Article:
More than 10,000 reptile species in every shape and size scurry and slither across Earth, from garter snakes to crocodiles — and their nether regions are just as wildly varied.
From spiky penises to multiple penises—or none at all—reptiles have some of the most unusual mating gear on Earth. (Learn how lizard genitalia became a black-market craze.)
Most of the current knowledge of reptilian genitalia focuses on male parts, but scientists are turning more and more to the study of their female counterparts—it’s just a bit trickier since female parts are situated inside the animal.
Two Is Better Than One
Snakes and lizards have not just one, but two penises, called hemipenes.
University of Sydney researcher Christopher Friesen says having two hemipenes may benefit males during mating.
“In the case of the garter snakes I have studied, being able to mate from on one side of the female or the other might be useful in intense mating competition,” he says.
That’s because the snakes form what Friesen calls “massive mating aggregations” in which from five to 100 males compete for a single female by searching for her within the mating ball. “It might be advantageous to be flexible about which side of the female a male finds himself, because they use the hemipenis closest to the female to mate.” (Read about a pit filled with 75,000 mating garter snakes.)
And it’s not just males that are doubling up. Female lizards and snakes have two clitorises, or hemiclitores, which were first described in female monitor lizards in 1995 by W. Böhme as “miniaturized mirror images of the hemipenes of the males.”
Hemiclitores and their functions are still “poorly known” but should be considered a defining characteristic of female lizards and snakes, researchers Soledad Valdecantos and Fernando Lobo of the Universidad Nacional de Salta in Argentina reported in a 2014 study.
Or None is Better Than One
On the other hand, the tuatara—a reptile that resembles a lizard—has no penis at all.
Instead, the male simply mounts the female and places the opening of his cloaca—the cavity where the intestinal, genital, and urinary tracts meet in reptiles—over hers. This allows him to transfer his sperm into her cloaca.
Most birds mate in similar fashion—the majority of male fowl is sans-phallus and instead deliver sperm by rubbing cloaca to cloaca. One notable exception is found in ducks, which have famously long and corkscrew-shaped penises and vaginas.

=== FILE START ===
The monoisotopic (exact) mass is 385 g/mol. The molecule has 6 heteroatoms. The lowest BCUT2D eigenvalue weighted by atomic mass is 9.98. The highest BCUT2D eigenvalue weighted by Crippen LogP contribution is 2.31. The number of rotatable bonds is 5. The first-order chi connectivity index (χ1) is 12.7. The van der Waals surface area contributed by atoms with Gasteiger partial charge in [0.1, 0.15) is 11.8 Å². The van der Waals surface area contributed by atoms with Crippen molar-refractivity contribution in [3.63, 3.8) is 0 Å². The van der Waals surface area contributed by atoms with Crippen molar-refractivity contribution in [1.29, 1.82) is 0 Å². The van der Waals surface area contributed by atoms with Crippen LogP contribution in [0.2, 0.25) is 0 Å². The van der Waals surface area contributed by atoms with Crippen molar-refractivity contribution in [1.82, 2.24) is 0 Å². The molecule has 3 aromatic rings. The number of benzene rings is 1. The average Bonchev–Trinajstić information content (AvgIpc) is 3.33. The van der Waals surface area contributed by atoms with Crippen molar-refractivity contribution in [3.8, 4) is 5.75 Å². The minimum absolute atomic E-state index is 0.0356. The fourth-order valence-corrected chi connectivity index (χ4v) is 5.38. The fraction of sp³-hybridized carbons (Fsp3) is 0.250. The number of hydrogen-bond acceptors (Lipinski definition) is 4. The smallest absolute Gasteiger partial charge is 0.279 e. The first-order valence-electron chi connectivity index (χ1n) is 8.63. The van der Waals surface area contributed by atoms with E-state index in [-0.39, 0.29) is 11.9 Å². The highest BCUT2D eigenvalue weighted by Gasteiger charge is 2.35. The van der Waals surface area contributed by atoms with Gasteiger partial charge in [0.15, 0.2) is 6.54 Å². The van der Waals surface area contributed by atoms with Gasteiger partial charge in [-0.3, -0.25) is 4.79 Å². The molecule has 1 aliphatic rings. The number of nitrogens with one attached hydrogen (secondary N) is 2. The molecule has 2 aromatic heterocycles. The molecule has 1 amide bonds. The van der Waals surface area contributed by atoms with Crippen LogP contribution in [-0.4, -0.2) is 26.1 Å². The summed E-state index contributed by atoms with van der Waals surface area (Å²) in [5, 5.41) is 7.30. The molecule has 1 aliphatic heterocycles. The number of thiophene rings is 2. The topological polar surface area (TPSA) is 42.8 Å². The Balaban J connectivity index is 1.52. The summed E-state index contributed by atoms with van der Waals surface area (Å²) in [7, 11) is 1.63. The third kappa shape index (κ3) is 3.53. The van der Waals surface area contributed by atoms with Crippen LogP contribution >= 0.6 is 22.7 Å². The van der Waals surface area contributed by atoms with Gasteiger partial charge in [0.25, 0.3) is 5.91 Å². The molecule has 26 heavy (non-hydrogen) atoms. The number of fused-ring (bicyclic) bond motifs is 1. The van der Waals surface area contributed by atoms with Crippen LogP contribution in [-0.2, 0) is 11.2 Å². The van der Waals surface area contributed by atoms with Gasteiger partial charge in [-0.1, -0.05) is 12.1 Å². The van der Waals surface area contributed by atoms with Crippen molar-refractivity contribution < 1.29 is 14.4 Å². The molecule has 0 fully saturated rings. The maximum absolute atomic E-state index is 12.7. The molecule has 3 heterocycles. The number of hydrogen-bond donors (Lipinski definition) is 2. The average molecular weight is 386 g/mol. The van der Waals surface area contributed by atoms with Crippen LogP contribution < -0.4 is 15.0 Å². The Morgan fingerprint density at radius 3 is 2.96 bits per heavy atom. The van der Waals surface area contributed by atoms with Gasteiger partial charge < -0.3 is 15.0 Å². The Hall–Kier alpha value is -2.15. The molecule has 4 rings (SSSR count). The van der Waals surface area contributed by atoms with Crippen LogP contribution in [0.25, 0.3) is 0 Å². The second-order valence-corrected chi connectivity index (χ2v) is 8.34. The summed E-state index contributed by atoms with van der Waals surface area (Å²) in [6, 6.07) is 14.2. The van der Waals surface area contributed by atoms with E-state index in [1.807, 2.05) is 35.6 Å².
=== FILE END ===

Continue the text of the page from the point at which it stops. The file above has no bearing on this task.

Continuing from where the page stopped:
Fleeting Female Penises
Researchers in Australia made a curious discovery last year while studying embryos of the central bearded dragon, a large lizard that lives in dry environments. It turns out that females temporarily grow the lizard equivalent of a penis while still in the egg.
“The way these females grew hemipenes, the equivalent of a mammalian penis, was decidedly weird,” researcher Vera Weisbecker of the University of Queensland says in a release from Science Daily.
The females lost their hemipenes as they got close to hatching. This research adds to what Weisbecker calls “scant knowledge” of the genitalia of female reptiles.
Lizards with Spikes
The hemipenes of lizards and snakes sport tiny spikes and hooks.
Scientists have a few ideas about why hemipenes exhibit this sort of ornamentation. According to one hypothesis, male and female genital form has adapted so that mating can occur only between a male and female of the same species. The genitals of males and females of the same species fit together, and the spikes and hooks could help the male keep his hemipenis in place during mating.
One study found that those spikes and hooks may also increase the duration of copulation, thereby increasing mating success.
“I would stress that the female genitalia need to be studied in order to fully understand the function of elaboration of the male genitalia,” says Frieson.
Alligators That Are Always Erect
Male American alligators are always prepared. Most—if not all—other animal penises inflate from a flaccid state, but gators keep theirs permanently erect.
And that’s not all—the penis shoots out from inside the animal’s body and then bounces back like a rubber band. Diane Kelly, a researcher and animal phallus expert from the University of Massachusetts, told National Geographic in 2013 that this “permanently erect bungee” penis is “really weird.”
Kelly has a theory about how a permanently erect “almost free-floating” penis with no muscle attached to it is able to extrude from the animal’s cloaca. After seeing this video, she hypothesized that a pair of muscles cradling the penis—the levator cloacae—contract to force the penis out.
So far, the phenomenon has also been observed in Nile and Australian saltwater crocodiles. “We expect that it’s true of all crocodilians,” Kelly says via e-mail.
She’s still working to get live, sexually mature specimens to test her hypothesis. Kelly notes that while the penis itself is permanently erect, the glans—that bulbous structure at the tip—does inflate, and each species has its own look and shape.
Tina Deines is a freelance journalist based in Albuquerque, New Mexico.